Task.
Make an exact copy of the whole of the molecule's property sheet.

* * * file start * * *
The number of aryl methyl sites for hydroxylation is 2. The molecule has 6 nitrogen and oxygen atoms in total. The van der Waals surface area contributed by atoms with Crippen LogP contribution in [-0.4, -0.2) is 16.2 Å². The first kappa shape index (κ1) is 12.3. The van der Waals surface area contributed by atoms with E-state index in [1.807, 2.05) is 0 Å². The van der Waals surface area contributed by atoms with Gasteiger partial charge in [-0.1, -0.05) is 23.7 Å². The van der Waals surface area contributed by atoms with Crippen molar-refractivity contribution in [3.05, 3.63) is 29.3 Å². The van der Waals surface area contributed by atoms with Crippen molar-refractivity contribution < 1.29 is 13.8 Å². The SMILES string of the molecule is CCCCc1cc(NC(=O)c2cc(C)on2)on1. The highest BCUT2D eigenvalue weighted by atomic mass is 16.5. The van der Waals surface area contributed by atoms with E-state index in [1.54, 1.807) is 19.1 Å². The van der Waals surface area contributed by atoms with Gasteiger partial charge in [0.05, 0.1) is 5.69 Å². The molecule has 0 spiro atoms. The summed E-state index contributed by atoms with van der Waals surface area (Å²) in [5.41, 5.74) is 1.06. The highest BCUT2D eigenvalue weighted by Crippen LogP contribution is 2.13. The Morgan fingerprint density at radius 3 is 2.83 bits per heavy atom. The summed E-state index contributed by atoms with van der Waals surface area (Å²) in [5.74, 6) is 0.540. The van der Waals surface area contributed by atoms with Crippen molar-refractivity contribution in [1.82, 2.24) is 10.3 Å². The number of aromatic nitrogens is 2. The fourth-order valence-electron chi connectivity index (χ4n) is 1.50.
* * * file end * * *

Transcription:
The number of aryl methyl sites for hydroxylation is 2. The molecule has 6 nitrogen and oxygen atoms in total. The van der Waals surface area contributed by atoms with Crippen LogP contribution in [-0.4, -0.2) is 16.2 Å². The first kappa shape index (κ1) is 12.3. The van der Waals surface area contributed by atoms with E-state index in [1.807, 2.05) is 0 Å². The van der Waals surface area contributed by atoms with Gasteiger partial charge in [-0.1, -0.05) is 23.7 Å². The van der Waals surface area contributed by atoms with Crippen molar-refractivity contribution in [3.05, 3.63) is 29.3 Å². The van der Waals surface area contributed by atoms with Crippen molar-refractivity contribution < 1.29 is 13.8 Å². The SMILES string of the molecule is CCCCc1cc(NC(=O)c2cc(C)on2)on1. The highest BCUT2D eigenvalue weighted by atomic mass is 16.5. The van der Waals surface area contributed by atoms with E-state index in [1.54, 1.807) is 19.1 Å². The van der Waals surface area contributed by atoms with Gasteiger partial charge in [0.05, 0.1) is 5.69 Å². The molecule has 0 spiro atoms. The summed E-state index contributed by atoms with van der Waals surface area (Å²) in [5.41, 5.74) is 1.06. The highest BCUT2D eigenvalue weighted by Crippen LogP contribution is 2.13. The Morgan fingerprint density at radius 3 is 2.83 bits per heavy atom. The summed E-state index contributed by atoms with van der Waals surface area (Å²) in [5.74, 6) is 0.540. The van der Waals surface area contributed by atoms with Crippen molar-refractivity contribution in [1.82, 2.24) is 10.3 Å². The number of aromatic nitrogens is 2. The fourth-order valence-electron chi connectivity index (χ4n) is 1.50.